Due to inclement weather conditions the showing of "Vice" on Wednesday, Feb. 20th has been cancelled.
Please join us this weekend, Feb. 22-27 for a showing of "The Favourite".
Great sounds of jazz coming to the Farris
The ever-popular jazz sound is returning to the Farris Theatre, with a special ensemble of Kansas City musicians presenting a concert of “exciting arrangements and engaging tunes” made famous by the likes of Count Basie, Duke Ellington, Art Blakey and Wynton Marsalis.
The ensemble – seven members of the Kansas City Jazz Orchestra who bill themselves as KCJO7 – comes to Richmond as part of the 10th Concert Season at the historic Farris Theatre. The show is set for Saturday, March 9.
“We will be performing a selection of tunes that are representative of what makes jazz – and especially Kansas City jazz – great,” said bandleader Clint Ashlock. “KCJO7 plays music that all music lovers can enjoy.”
Always popular with the Farris audience, the jazz sound is recognized as being timeless, says Ashlock, who also plays trumpet with the ensemble.
“Jazz music seems to transcend the time in which it was conceived,” Ashlock said. “A good reason for that is that the creativity of group interplay is always fresh and engaging.”
He says people can identify with jazz the same way they can identify with a great film or book.
“There’s always something new and fun with live music,” he said, “and in jazz, there’s such a deep tradition to build upon.”
Ashlock says the ensemble is eager to bring its music to Richmond, and the ensemble is excited to play some great Kansas City jazz for the Farris audience.
“The tradition of bringing music from one location to a new one is always fun,” Ashlock said. “It’s one of the highlights of being a musician.”
Although the members of KCJO7 more routinely perform with the bigger orchestra, the smaller ensemble has performed at several venues, Ashlock says.
“Part of the fun of playing jazz, for us and for musicians throughout history, is to reinvent the music in ways that honor the tradition and refresh it at the same time,” Ashlock said.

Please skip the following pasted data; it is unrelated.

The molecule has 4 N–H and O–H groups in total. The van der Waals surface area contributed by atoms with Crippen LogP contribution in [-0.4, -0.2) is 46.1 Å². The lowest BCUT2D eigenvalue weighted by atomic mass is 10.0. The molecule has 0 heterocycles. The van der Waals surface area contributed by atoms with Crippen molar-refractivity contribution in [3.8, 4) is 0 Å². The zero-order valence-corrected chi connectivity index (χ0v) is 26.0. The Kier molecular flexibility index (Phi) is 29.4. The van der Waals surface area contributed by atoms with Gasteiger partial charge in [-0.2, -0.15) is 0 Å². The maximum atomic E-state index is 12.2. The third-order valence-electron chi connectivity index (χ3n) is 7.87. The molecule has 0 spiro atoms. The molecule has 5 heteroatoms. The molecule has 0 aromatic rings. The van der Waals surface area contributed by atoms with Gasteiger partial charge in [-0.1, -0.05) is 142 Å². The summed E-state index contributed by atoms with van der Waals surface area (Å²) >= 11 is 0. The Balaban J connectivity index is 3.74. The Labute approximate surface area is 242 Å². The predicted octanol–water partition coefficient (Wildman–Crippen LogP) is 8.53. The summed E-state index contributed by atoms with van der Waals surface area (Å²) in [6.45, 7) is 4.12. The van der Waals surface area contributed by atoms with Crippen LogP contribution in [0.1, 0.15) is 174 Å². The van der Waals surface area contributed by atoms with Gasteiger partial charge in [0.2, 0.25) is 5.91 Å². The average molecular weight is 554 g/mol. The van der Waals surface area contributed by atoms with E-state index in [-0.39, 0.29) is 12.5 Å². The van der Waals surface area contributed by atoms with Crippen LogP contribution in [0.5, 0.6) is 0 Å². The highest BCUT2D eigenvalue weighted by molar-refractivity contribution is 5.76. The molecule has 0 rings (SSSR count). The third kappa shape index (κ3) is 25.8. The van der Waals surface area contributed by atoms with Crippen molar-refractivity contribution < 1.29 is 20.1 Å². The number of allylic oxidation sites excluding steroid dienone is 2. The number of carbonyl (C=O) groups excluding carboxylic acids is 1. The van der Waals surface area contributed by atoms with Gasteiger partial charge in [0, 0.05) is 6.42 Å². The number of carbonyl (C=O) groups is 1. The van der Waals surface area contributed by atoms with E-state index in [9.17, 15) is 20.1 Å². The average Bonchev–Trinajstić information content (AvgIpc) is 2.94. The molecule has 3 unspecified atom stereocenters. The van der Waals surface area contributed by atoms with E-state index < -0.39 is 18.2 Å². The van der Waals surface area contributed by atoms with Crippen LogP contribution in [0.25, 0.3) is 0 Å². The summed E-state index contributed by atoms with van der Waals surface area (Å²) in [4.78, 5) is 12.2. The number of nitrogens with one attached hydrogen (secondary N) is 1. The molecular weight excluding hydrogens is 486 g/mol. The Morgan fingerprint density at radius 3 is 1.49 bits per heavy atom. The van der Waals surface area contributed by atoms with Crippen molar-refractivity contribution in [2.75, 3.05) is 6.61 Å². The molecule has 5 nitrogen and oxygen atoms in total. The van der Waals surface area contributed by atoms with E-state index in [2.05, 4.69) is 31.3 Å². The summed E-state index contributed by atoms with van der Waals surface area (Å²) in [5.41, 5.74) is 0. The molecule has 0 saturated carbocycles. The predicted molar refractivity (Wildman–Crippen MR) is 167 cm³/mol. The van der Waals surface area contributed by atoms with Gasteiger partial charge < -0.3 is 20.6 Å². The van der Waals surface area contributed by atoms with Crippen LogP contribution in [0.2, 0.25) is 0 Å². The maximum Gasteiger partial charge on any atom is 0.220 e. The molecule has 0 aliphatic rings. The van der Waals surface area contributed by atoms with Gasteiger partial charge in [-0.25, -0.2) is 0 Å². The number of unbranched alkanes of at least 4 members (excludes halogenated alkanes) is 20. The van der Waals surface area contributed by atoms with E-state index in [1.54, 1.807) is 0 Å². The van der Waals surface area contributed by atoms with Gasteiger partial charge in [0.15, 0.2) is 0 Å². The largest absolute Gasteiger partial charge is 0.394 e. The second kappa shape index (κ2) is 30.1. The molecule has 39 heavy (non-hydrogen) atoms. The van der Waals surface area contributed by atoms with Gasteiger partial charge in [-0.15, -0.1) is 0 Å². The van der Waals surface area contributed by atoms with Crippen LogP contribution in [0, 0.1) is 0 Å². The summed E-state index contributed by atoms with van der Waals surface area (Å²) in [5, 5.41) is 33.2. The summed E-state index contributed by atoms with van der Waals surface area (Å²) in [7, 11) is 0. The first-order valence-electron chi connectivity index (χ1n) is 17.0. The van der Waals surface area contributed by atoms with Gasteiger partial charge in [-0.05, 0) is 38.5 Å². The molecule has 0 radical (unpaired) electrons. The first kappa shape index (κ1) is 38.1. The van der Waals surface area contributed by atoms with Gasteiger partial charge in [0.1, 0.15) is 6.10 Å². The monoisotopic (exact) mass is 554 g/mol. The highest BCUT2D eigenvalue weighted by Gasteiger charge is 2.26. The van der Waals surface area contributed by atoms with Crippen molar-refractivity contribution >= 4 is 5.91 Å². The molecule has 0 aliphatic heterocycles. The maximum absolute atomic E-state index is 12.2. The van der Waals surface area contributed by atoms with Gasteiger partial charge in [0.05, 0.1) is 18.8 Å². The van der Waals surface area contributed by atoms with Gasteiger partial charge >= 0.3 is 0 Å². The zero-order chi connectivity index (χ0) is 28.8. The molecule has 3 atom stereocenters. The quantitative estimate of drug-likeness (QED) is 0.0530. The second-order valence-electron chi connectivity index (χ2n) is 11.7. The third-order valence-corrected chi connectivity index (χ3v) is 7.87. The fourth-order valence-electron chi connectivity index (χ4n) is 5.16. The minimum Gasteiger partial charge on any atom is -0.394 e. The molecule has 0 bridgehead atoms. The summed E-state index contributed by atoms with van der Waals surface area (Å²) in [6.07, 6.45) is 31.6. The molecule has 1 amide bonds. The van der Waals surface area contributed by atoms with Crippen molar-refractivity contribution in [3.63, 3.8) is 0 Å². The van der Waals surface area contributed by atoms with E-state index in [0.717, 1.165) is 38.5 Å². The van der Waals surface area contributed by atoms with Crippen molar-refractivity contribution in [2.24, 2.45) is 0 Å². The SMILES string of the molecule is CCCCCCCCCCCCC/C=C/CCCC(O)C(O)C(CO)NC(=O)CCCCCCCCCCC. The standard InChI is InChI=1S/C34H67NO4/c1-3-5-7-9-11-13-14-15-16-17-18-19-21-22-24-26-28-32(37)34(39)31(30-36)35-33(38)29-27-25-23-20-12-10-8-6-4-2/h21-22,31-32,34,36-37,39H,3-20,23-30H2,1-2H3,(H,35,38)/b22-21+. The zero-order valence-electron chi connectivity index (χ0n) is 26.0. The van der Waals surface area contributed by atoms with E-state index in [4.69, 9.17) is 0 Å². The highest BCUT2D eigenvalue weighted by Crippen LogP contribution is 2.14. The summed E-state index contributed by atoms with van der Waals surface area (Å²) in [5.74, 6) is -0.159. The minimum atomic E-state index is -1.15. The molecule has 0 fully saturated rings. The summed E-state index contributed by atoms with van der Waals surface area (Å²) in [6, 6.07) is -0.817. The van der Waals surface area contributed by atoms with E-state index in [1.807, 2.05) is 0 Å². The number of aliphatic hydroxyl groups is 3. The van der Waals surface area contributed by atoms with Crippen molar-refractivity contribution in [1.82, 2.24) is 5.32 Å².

He notes that when jazz began, no specific ensemble makeup existed. KC legend Count Basie, for example, led groups ranging from three musicians to 18, Ashlock says.
“One of the great things about jazz is that it’s always malleable for any ensemble size,” he said. “We have some great arrangements of classic tunes that swing just as hard and feel just as full as when the big band plays them.”
He adds that he thinks it’s easier for members of the smaller ensemble to interact with the audience in a more intimate way than they can as part of the full orchestra.
In addition to Ashlock, KCJO7 features trombonist Steve Dekker; saxophonists David Chael on alto and Brad Gregory on tenor; James Albright on bass; pianist Charles Williams; and drummer John Kizilarmut.
Founded in 2003, the full Kansas City Jazz Orchestra aspired to reach the same cultural plane as Kansas City’s symphony and ballet company. Paying tribute to the likes of Benny Goodman, Stan Kenton, Frank Sinatra, Woody Herman and Count Basie, the full orchestra performs at Unity Temple on the Kansas City Plaza, the Folly Theater and the Kauffman Center for the Performing Arts.
In 2018, the orchestra embarked on its first international tour and performed in Germany and Poland.
Ashlock says that at the Richmond concert, he plans to invite audience members to attend concerts to be presented by the full orchestra and will offer ticket discounts to interested fans.
The Farris show begins at 7 p.m., with doors opening at 6 p.m.
Reserved seat tickets are $15 in advance or $17 at the door.
A three-part dance extravaganza, Farris On Pointe, wraps up the 10th Farris Concert Season. Ballerina Ashley Thursby, formerly of Richmond, highlights the show. Dancers from Kansas City Contemporary Dance add a modern component to the performance, and members of Shapes Dance and Acro round out the evening. Farris On Pointe wraps up the season Saturday, April 13.